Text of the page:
...said the advert for Chris Smith's new film Black Death. Except it's not in cinemas - not in the ones near me anyway. After some searching I found the nearest cinema showing the film was in Crawley, which is about a 50 minute journey on the train and then a 20 minute walk to the cinema. I do really want to see it, but after some internal debating decided I was not prepared to venture into the depths of Crawley for the privilege.
This is becoming a regular occurrence. I was unable to see Neil Marshall's Centurion for the same reason, making it the first of Marshall's films I haven't seen on the big screen. It's further proof that cinema screenings are simply adverts for the impending DVD release these days, which I wouldn't mind if the screenings themselves actually existed. Distributors are now simply pumping all the money they can into cinema advertising rather than paying for the screenings themselves, so a film will be advertised extensively in cities where it will not be shown. A classic example was the film Blood which had posters on bus stops everywhere but in the end was screened in a couple of cinemas in London. And yes, in the end it wasn't that great a film either, but that's not the point.
If it's all just smoke and mirrors, why not just advertise the DVD and skip the screening altogether? I suppose the idea of the cinema still holds more prestige than a straight-to-DVD release. And it means you can get press screenings and do the red carpet premieres and get all the extra attention despite the fact that you're talking about a film that no one can really see for another week or so. But thinking about it we're practically at that stage already - Heartless was released in cinemas on a Friday and then on DVD the following Monday.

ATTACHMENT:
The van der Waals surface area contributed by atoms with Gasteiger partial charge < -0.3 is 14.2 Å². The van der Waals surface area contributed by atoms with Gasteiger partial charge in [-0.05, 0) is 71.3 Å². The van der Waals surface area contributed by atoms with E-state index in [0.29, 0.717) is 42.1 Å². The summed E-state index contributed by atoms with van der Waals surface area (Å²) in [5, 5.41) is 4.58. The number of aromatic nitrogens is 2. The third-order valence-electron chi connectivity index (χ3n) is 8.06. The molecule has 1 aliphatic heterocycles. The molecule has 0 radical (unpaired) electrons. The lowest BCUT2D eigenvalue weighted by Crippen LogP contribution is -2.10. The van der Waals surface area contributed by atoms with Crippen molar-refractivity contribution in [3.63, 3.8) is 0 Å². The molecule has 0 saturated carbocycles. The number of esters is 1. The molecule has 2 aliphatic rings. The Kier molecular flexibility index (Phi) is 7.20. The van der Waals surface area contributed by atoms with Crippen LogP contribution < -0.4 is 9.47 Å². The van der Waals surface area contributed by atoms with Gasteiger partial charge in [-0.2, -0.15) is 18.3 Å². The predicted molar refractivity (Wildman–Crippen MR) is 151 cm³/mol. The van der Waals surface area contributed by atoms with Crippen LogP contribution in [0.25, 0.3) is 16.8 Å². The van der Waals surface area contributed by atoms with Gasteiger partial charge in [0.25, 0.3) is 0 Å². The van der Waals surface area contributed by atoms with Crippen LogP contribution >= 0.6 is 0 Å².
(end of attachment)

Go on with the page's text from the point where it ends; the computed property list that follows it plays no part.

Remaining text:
At the same time, as more emphasis is heaped upon the home cinema experience (which is shortly to be in 3D although I don't even have HD yet) it won't be long before the tables are turned completely and cinema becomes the inferior viewing experience. And maybe that's not all bad. Maybe the cinema we know will cease to exist but what comes out of it will be more like independent theatre and all cinemas will become arthouses or revival theatres (if all cinemas were like the New Beverly I'd be pretty happy). And maybe that will have some advantages, like a guarantee that the cinema will only be used by people who actually want to see the films and not talk on their mobiles or chat to their mates. At the same time, if we do go down that route I'm still not sure it will increase my chances of seeing genre films like Black Death on the big screen.
Despite all this my last three recent cinema experiences (Bad Lieutenant, Prince of Persia, Streetdance 3D) were all surprisingly pleasant. There were no projection or sound problems and most importantly no annoying people. They're all at home watching downloaded films on their super-HD-4D-holographic-projector TV. So cinema may be dying or at least morphing into something else, but I think this period of slow decline may also be the best time to go.